2. Eliminate or drastically reduce trans fats and vegetable/seed oils…
This is probably not a surprise when it comes to the trans fats, but many are surprised to know that most industrial vegetable and seed oils are really bad for your health. They came into popularity early last century, and took off, particularly in the 1960s & 70s, when people were convinced of the supposed detriment of animal fat. As a result, many blame the increased rates of heart disease on these manufactured fats.
Trans fats (hydrogenated fats) are the big, bad one right now, and are being blamed by many to be a major, if not the main, factor in heart disease. Known as hydrogenated or partially hydrogenated fat/oil, basically these are manufactured by injecting nickel and hydrogen atoms into a polyunsaturated fat, with a little bleach and coloring, creating a product that either looks and acts like saturated fat and/or gives majorly extended shelf life.
There is nothing about these fats that our bodies know and or can deal with well. There is much metabolic derangement and consumption of these fats can lead to a number of problems including higher risk of heart disease & diabetes, hormonal disruption, immune system damage, increased risk of allergies & asthma and interference with healthy fat metabolism.
So the bottom line with trans fats- stay away. These are like sweeteners, they are everywhere. If you see “hydrogenated” or “partially hydrogenated” oil/fat in the ingredients, stay away. Soy/soybean oil and canola oil are in this category because they contain some trans fats, however government regulations allow these to often be labeled as trans fat free if it falls below a certain serving size. You can usually find trans fats in packaged goods and fast foods- in general, if a product has shelf life, it likely has something bad in there to help it stay fresh. But look for these everywhere. For example, many nut/seed companies roast the nuts & seeds in canola or soybean oil. Staying aware is key.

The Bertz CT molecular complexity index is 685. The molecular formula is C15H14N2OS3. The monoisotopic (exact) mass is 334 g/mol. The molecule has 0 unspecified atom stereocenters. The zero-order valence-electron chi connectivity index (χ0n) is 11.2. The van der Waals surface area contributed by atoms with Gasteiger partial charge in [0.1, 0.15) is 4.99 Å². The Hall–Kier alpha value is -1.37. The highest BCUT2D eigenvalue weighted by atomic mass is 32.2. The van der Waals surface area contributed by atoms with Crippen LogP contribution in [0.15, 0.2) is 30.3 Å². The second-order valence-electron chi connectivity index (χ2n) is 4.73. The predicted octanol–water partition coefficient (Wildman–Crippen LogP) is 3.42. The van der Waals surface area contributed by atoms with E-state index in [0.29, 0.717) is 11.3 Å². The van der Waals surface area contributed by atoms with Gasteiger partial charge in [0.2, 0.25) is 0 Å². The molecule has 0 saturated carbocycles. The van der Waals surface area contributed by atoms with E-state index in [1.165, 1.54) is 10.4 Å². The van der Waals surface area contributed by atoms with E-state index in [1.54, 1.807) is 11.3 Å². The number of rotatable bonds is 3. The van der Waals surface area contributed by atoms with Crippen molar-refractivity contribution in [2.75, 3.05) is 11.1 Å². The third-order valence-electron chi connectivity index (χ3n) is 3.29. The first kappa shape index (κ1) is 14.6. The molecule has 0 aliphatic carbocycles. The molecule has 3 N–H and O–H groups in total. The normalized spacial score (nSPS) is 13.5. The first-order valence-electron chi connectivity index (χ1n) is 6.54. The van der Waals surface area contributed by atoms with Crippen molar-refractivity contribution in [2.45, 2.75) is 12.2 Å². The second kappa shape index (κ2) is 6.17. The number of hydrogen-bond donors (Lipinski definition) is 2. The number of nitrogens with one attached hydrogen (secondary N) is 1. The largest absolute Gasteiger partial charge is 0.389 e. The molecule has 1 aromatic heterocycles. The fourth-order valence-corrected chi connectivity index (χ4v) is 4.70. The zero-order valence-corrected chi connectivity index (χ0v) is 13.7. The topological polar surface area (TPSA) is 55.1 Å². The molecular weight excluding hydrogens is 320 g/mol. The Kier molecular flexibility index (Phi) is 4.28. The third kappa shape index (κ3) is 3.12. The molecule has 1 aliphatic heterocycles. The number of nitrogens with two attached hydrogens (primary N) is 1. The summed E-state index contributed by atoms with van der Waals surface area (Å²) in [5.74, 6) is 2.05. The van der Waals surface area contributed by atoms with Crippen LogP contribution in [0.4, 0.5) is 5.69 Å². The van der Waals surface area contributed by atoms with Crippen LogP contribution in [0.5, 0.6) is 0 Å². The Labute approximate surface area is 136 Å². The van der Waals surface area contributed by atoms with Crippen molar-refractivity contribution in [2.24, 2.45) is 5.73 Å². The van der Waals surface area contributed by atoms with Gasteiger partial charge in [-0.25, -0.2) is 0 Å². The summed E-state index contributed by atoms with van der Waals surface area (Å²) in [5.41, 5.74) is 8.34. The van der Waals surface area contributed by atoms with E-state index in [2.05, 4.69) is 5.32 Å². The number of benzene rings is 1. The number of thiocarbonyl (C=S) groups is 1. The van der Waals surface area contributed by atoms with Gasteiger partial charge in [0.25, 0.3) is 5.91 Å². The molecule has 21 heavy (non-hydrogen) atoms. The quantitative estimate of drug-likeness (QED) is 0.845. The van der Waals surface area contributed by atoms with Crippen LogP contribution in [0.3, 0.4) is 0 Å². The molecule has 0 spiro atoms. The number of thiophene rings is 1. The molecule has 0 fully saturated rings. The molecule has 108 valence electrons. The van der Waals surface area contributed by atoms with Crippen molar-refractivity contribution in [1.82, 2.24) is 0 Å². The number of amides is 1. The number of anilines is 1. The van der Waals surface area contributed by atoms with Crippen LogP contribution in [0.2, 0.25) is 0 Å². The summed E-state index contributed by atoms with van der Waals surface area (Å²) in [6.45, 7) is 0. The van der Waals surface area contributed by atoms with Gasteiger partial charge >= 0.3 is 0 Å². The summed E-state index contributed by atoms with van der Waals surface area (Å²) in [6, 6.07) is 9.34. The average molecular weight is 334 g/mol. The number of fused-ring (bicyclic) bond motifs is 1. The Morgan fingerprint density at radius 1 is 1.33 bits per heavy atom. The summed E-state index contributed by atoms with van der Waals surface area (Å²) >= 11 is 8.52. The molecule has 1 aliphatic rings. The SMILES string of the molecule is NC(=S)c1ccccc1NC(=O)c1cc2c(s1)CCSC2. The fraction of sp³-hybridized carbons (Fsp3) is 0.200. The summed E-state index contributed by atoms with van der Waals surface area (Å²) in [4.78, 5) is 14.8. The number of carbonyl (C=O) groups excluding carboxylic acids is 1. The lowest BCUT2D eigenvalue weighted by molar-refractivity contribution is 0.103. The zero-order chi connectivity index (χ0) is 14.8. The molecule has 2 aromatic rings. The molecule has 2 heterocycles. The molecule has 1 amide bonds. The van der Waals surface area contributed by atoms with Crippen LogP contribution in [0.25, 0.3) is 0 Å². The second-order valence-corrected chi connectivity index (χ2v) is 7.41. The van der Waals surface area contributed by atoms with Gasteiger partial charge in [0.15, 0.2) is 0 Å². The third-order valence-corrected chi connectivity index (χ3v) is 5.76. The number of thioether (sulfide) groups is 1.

Vegetable oils and seed oils are right behind although not quite as damaging. Many people still think vegetable oils are good, due to immense commercial demonizing of animal fats and their source: vegetables and seeds. Unfortunately, vegetables don’t have much naturally occurring fat so they are processed immensely to create a fat -chemical extraction (usually with hexane), heating, bleaching, deodorizing and often much more). Seed oils have a little more fat to start with but often go through a very similar process to extract it, creating a similarly unnatural product. These unnatural fats/oils are full of inflammatory properties and have become the antithesis to health. The big ones are soybean, canola, sunflower, safflower, corn, peanut and cottonseed oils. These oils contribute negatively to health, in particular due to their rancidity and atherogenic (arterial) impacts. One of the main reasons for avoiding these fats is the high amounts of omega 6 fat they contain. Although necessary to our diet, omega 6 fats cause inflammation when consumed out of balance with omega 3. Since omega 3 (the balancing fat to omega 6) intake is typically not high, over consumption of omega 6 can lead to many of the same health problems as the trans fats. They are particularly dangerous when oxidized -exposure to light, heat or air- rendering them very inflammatory. So, if you can avoid it, do not use them at all, particularly when cooking and especially when frying. As you can guess, commercially fried foods (e.g. french fries, fried chicken) are cooked in these types of fats and oils (they actually used to use animal fat, which is much healthy for you as it turns out). To make things even worse, these oils and fats are used over and over again and become more toxic each use. In general the same rules apply, look for these everywhere. They are easy and cheap ways to add flavor and substance to food products.
So, what oils/fats can you use in place?
The best for cooking are coconut oil, palm/palm kernel oil and animal fats -including butter/ghee (particularly from grass fed sources), beef tallow, pork lard, and duck fat.
Dressings with olive oil, avocado or macadamia oil (primarily monounsaturated fat but still ideal to keep safe from heat, light and air).
So, all in all, be very aware of the fats you are consuming. If they are from any of the ones mentioned, think twice and preferrably look for a more naturally occurring fat.
Once again, let me know if you have any questions.